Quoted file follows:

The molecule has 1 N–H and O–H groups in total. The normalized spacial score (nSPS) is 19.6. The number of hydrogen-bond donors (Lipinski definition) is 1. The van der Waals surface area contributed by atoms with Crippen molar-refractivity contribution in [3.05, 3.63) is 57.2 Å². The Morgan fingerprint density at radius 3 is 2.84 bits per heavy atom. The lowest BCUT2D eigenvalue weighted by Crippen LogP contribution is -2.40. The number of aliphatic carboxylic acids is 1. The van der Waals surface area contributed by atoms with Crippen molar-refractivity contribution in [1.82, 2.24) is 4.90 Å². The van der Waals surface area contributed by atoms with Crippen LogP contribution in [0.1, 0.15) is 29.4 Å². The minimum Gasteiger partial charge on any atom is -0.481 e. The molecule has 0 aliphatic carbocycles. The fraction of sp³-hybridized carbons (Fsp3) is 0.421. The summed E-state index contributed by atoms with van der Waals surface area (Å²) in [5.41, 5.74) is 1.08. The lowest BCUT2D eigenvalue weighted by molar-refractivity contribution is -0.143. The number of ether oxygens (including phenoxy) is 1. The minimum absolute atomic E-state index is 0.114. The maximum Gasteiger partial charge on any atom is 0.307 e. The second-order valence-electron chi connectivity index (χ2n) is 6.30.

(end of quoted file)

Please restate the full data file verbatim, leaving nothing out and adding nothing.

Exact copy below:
The molecule has 1 N–H and O–H groups in total. The normalized spacial score (nSPS) is 19.6. The number of hydrogen-bond donors (Lipinski definition) is 1. The van der Waals surface area contributed by atoms with Crippen molar-refractivity contribution in [3.05, 3.63) is 57.2 Å². The Morgan fingerprint density at radius 3 is 2.84 bits per heavy atom. The lowest BCUT2D eigenvalue weighted by Crippen LogP contribution is -2.40. The number of aliphatic carboxylic acids is 1. The van der Waals surface area contributed by atoms with Crippen molar-refractivity contribution in [1.82, 2.24) is 4.90 Å². The van der Waals surface area contributed by atoms with Crippen LogP contribution in [0.1, 0.15) is 29.4 Å². The minimum Gasteiger partial charge on any atom is -0.481 e. The molecule has 0 aliphatic carbocycles. The fraction of sp³-hybridized carbons (Fsp3) is 0.421. The summed E-state index contributed by atoms with van der Waals surface area (Å²) in [5.41, 5.74) is 1.08. The lowest BCUT2D eigenvalue weighted by molar-refractivity contribution is -0.143. The number of ether oxygens (including phenoxy) is 1. The minimum absolute atomic E-state index is 0.114. The maximum Gasteiger partial charge on any atom is 0.307 e. The second-order valence-electron chi connectivity index (χ2n) is 6.30.